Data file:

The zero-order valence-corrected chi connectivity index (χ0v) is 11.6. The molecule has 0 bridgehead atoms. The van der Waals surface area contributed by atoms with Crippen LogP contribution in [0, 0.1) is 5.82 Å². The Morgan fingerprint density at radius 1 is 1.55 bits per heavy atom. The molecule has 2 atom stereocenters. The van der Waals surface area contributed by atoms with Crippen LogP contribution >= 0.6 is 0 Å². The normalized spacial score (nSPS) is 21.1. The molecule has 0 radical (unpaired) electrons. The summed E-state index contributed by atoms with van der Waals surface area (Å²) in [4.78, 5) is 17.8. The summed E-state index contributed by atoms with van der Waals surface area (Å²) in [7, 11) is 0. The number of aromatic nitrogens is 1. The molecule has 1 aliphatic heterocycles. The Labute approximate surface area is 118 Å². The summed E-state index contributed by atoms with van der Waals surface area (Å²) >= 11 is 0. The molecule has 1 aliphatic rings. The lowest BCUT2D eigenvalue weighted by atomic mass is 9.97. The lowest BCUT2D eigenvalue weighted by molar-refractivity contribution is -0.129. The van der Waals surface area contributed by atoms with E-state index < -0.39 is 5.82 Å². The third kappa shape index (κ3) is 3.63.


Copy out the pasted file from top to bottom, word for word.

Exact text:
The zero-order valence-corrected chi connectivity index (χ0v) is 11.6. The molecule has 0 bridgehead atoms. The van der Waals surface area contributed by atoms with Crippen LogP contribution in [0, 0.1) is 5.82 Å². The Morgan fingerprint density at radius 1 is 1.55 bits per heavy atom. The molecule has 2 atom stereocenters. The van der Waals surface area contributed by atoms with Crippen LogP contribution >= 0.6 is 0 Å². The normalized spacial score (nSPS) is 21.1. The molecule has 0 radical (unpaired) electrons. The summed E-state index contributed by atoms with van der Waals surface area (Å²) in [4.78, 5) is 17.8. The summed E-state index contributed by atoms with van der Waals surface area (Å²) in [7, 11) is 0. The number of aromatic nitrogens is 1. The molecule has 1 aliphatic heterocycles. The Labute approximate surface area is 118 Å². The summed E-state index contributed by atoms with van der Waals surface area (Å²) >= 11 is 0. The molecule has 1 aliphatic rings. The lowest BCUT2D eigenvalue weighted by atomic mass is 9.97. The lowest BCUT2D eigenvalue weighted by molar-refractivity contribution is -0.129. The van der Waals surface area contributed by atoms with E-state index < -0.39 is 5.82 Å². The third kappa shape index (κ3) is 3.63.